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The Marketization of New Zealand Schools: Assessing Fiske and Ladd

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  • Alan Woodfield
  • Philip Gunby

Abstract

Edward Fiske and Helen Ladd's review of market-based educational reforms in New Zealand are assessed in light of recent developments. We agree that predicted benefits were overstated, that there were both losers and winners, and that educational nirvana did not result. In our view, however, the main impact was to make schools' problems more transparent, creating discomforting pressures and attempts to undermine this transparency. We examine responses to changes in zoning laws, the effects of socioeconomic status on observed outcomes, signalling and value-added behavior, and school accountability. We find that educational reforms produce substantial short-term changes, largely on the demand-side.

Suggested Citation

  • Alan Woodfield & Philip Gunby, 2003. "The Marketization of New Zealand Schools: Assessing Fiske and Ladd," Journal of Economic Literature, American Economic Association, vol. 41(3), pages 863-884, September.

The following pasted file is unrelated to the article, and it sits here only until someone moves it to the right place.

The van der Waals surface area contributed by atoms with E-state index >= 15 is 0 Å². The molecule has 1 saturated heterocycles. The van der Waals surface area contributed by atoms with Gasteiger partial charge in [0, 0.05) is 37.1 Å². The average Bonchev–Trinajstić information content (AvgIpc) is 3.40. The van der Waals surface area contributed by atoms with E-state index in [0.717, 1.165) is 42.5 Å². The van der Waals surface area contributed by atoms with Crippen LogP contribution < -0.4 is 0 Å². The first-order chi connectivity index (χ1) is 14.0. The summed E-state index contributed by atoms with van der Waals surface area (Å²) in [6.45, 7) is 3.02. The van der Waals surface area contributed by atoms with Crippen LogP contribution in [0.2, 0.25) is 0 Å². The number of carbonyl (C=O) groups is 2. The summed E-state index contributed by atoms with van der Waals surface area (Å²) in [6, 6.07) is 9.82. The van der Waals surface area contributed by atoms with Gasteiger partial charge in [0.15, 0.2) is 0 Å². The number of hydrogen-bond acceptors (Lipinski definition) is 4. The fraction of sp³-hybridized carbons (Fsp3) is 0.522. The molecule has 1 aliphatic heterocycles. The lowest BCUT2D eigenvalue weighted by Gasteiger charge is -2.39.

• Handle: RePEc:aea:jeclit:v:41:y:2003:i:3:p:863-884
    Note: DOI: 10.1257/002205103322436214
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    References listed on IDEAS

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    1. Charles F. Manski, 1993. "Identification of Endogenous Social Effects: The Reflection Problem," Review of Economic Studies, Oxford University Press, vol. 60(3), pages 531-542.
    2. Ron W Zimmer & Eugenia F Toma, 2000. "Peer effects in private and public schools across countries," Journal of Policy Analysis and Management, John Wiley & Sons, Ltd., vol. 19(1), pages 75-92.
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    Cited by:

    1. Jean-Michel Plassard & Nhu Tran Thi Thanh, 2009. "Liberté de choix des élèves et concurrence des établissements : un survey de l'analyse du pilotage des systèmes éducatifs par les quasi-marchés," Revue d'économie industrielle, De Boeck Université, vol. 0(2), pages 99-130.
    2. Harrison, Julie & Rouse, Paul, 2014. "Competition and public high school performance," Socio-Economic Planning Sciences, Elsevier, vol. 48(1), pages 10-19.

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